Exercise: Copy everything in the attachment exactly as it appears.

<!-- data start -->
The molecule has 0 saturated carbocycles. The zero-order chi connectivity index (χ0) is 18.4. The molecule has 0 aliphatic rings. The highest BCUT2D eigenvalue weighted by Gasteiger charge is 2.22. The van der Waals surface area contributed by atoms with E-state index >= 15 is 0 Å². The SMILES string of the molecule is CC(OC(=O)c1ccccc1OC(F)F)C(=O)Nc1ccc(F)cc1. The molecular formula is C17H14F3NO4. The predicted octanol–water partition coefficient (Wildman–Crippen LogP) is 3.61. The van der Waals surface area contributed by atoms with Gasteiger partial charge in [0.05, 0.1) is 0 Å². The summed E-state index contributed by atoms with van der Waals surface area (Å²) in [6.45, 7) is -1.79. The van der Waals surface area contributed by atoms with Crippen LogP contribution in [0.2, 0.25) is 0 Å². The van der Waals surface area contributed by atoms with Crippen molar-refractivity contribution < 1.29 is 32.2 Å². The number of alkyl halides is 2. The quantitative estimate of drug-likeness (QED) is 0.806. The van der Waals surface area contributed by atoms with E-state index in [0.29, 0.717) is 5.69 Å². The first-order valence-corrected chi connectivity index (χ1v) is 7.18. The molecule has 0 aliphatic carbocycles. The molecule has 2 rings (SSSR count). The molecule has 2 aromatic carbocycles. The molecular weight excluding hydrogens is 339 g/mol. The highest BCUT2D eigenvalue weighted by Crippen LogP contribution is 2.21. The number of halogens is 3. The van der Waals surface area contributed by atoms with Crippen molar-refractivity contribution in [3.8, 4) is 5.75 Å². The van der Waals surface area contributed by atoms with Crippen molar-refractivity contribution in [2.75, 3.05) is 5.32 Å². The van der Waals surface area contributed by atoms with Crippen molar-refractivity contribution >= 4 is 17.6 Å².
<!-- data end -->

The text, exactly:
The molecule has 0 saturated carbocycles. The zero-order chi connectivity index (χ0) is 18.4. The molecule has 0 aliphatic rings. The highest BCUT2D eigenvalue weighted by Gasteiger charge is 2.22. The van der Waals surface area contributed by atoms with E-state index >= 15 is 0 Å². The SMILES string of the molecule is CC(OC(=O)c1ccccc1OC(F)F)C(=O)Nc1ccc(F)cc1. The molecular formula is C17H14F3NO4. The predicted octanol–water partition coefficient (Wildman–Crippen LogP) is 3.61. The van der Waals surface area contributed by atoms with Gasteiger partial charge in [0.05, 0.1) is 0 Å². The summed E-state index contributed by atoms with van der Waals surface area (Å²) in [6.45, 7) is -1.79. The van der Waals surface area contributed by atoms with Crippen LogP contribution in [0.2, 0.25) is 0 Å². The van der Waals surface area contributed by atoms with Crippen molar-refractivity contribution < 1.29 is 32.2 Å². The number of alkyl halides is 2. The quantitative estimate of drug-likeness (QED) is 0.806. The van der Waals surface area contributed by atoms with E-state index in [0.29, 0.717) is 5.69 Å². The first-order valence-corrected chi connectivity index (χ1v) is 7.18. The molecule has 0 aliphatic carbocycles. The molecule has 2 rings (SSSR count). The molecule has 2 aromatic carbocycles. The molecular weight excluding hydrogens is 339 g/mol. The highest BCUT2D eigenvalue weighted by Crippen LogP contribution is 2.21. The number of halogens is 3. The van der Waals surface area contributed by atoms with Crippen molar-refractivity contribution in [3.8, 4) is 5.75 Å². The van der Waals surface area contributed by atoms with Crippen molar-refractivity contribution in [2.75, 3.05) is 5.32 Å². The van der Waals surface area contributed by atoms with Crippen molar-refractivity contribution >= 4 is 17.6 Å².